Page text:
There will be no Christmas Spectacular this year. Nor will New York City Ballet be performing The Nutcracker. We won’t be able to listen to Handel’s Messiah live at the Philharmonic or carol outside the Park Avenue Brick Church. Holiday parties will more likely than not be occurring via Zoom and no festive shows will be lighting up the stages of Broadway.
This is sad, no doubt. Christmastime in the city is one of the more special periods of the year. However, this doesn’t mean the holiday spirit is expunged altogether. There are still plenty of ways to celebrate and enjoy the festivities in a safe and responsible manner.
Read on for some COVID-friendly holiday festivities.
Dyker Heights Christmas Lights
For decades the Brooklyn neighborhood of Dyker Heights has been synonymous with Christmastime. From right after Thanksgiving until early January, the area is sparkling with millions of lights and the most elaborate Christmas displays we could ever hope to see (including the largest Santa in all of New York City, measuring at 15 feet). This activity is perfect for the strange times we find ourselves in, as the spectacle can be enjoyed entirely outside and while maintaining social distancing. Grab a mug of hot chocolate and head over to Dyker Heights after sundown to get the full experience.
The Bang Group, directed by David Park and Jeffrey Kazin, is known for its nonconformist style; movement driven by rhythm above all else. It’s no surprise, then, that their take on the Nutcracker is by no means the traditional ballet performance that we might expect from another company. Instead, this show blends together hip-hop, tap, ballet, and campy humor, all set to Tchaikovsky’s iconic score and a blend of jazz and pop numbers.
This year, the performance is a special treat, as so many other live shows have been cancelled. Viewers can attend Nut/Cracked in person at 12 St. Marks Place thanks to Art on Site’s ‘Arts Alive‘ initiative. Purchase tickets here.
The Brooklyn Nutcracker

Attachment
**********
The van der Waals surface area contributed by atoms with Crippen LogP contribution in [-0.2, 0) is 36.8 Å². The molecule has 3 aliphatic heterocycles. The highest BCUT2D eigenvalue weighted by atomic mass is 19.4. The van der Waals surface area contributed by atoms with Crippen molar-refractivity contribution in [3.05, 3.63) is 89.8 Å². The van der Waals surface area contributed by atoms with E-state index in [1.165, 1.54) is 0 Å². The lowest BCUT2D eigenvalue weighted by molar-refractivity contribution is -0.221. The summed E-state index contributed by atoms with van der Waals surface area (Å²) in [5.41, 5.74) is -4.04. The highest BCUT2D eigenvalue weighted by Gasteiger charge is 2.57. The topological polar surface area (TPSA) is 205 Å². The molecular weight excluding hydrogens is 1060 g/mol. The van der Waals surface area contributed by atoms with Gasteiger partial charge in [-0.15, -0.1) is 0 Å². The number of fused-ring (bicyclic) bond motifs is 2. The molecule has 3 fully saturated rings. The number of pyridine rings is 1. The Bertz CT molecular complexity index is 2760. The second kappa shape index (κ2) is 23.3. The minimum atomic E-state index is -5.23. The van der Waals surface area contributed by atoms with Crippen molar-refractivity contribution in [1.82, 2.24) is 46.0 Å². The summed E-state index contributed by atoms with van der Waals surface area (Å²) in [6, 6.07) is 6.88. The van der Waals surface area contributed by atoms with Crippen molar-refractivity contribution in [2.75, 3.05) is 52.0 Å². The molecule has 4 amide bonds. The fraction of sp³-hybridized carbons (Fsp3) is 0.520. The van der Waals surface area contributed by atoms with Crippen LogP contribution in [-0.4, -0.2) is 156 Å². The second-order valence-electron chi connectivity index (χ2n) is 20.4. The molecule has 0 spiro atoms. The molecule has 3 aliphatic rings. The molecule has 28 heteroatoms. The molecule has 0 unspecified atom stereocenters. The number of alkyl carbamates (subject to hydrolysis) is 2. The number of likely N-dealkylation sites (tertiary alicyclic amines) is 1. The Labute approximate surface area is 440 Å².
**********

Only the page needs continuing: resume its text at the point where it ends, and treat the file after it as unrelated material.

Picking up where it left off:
This year, the Brooklyn Ballet has found a way to produce a live show for Nutcracker-starved audiences. The company is offering nine FREE performances, from December 10 to 13, to experience the magic of this timeless production live from the Ballet’s home studio space. With a running time of just 20 minutes, this is a production for the whole family to enjoy. Get your tickets here.
Holiday Window Displays
Every year, it seems as if New York becomes a winter wonderland overnight. All of sudden, wreaths pop up on doors, lights are strung around trees and storefronts and holiday music spills out of open windows. However, nothing can compare to the window displays at superstores like Saks Fifth Avenue and Bergdorf Goodman. In recent years, Hudson Yards has given these iconic displays a run for their money with elaborate light tableaus and festive scenery both inside and outside the mall.
Grab a friend and stroll through midtown (much quieter at the moment the usual) and take in the artful displays.
It’s tempting to do all of our shopping online this year. After all, most of us have never spent so much time on the internet and less time outside. If you are shopping online, try to avoid big boxes and Amazon. Instead, give your local small business some love. Even better, if you’re a NYC resident, check out the many Holiday Markets that crop up throughout the city during the holidays. Many of the markets give opportunities for small retailers and artisans to showcase their works and, this year especially, they could really use your support. There are markets throughout the boroughs, the most well-known being Byrant Park’s and Union Square’s. Check those and others out here.
And, of course, it wouldn’t be Christmas in New York without a mention of Rockefeller Center. Many of you might have been following the drama of the tiny saw-whet owl (appropriately dubbed Rockefeller) that was rescued from the tree a few weeks back after being accidentally carried along in transport from Upstate New York. (Have no fear, he was taken good care of and has been returned to the wild.) But don’t worry, our owl friend isn’t the only one who gets to see the tree up close this year. Visitors can still view it in person (or view virtually) and can also enjoy the festive holiday tradition of skating on the rink. Be sure to read the protocols carefully before planning your visit, as some things have changed this year due to COVID-19.
Merry Christmas & Happy Holidays!